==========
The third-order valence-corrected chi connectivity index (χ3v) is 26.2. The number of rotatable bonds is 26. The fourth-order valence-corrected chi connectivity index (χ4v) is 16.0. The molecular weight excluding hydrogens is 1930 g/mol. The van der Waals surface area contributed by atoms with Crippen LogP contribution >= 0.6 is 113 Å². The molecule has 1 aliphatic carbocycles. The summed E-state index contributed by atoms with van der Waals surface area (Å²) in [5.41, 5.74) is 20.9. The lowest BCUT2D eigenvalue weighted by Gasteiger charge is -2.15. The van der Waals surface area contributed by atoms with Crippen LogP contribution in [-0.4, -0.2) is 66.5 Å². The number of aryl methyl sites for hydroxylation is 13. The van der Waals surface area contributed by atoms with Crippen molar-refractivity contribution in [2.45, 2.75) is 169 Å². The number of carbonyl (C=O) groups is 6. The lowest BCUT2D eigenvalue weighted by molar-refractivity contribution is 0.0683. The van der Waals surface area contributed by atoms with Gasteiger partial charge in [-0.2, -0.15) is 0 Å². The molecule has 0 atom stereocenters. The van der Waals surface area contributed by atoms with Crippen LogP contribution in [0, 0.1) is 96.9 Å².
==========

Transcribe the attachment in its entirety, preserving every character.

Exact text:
The third-order valence-corrected chi connectivity index (χ3v) is 26.2. The number of rotatable bonds is 26. The fourth-order valence-corrected chi connectivity index (χ4v) is 16.0. The molecular weight excluding hydrogens is 1930 g/mol. The van der Waals surface area contributed by atoms with Crippen LogP contribution >= 0.6 is 113 Å². The molecule has 1 aliphatic carbocycles. The summed E-state index contributed by atoms with van der Waals surface area (Å²) in [5.41, 5.74) is 20.9. The lowest BCUT2D eigenvalue weighted by Gasteiger charge is -2.15. The van der Waals surface area contributed by atoms with Crippen LogP contribution in [-0.4, -0.2) is 66.5 Å². The number of aryl methyl sites for hydroxylation is 13. The van der Waals surface area contributed by atoms with Crippen molar-refractivity contribution in [2.45, 2.75) is 169 Å². The number of carbonyl (C=O) groups is 6. The lowest BCUT2D eigenvalue weighted by molar-refractivity contribution is 0.0683. The van der Waals surface area contributed by atoms with Gasteiger partial charge in [-0.2, -0.15) is 0 Å². The molecule has 0 atom stereocenters. The van der Waals surface area contributed by atoms with Crippen LogP contribution in [0, 0.1) is 96.9 Å².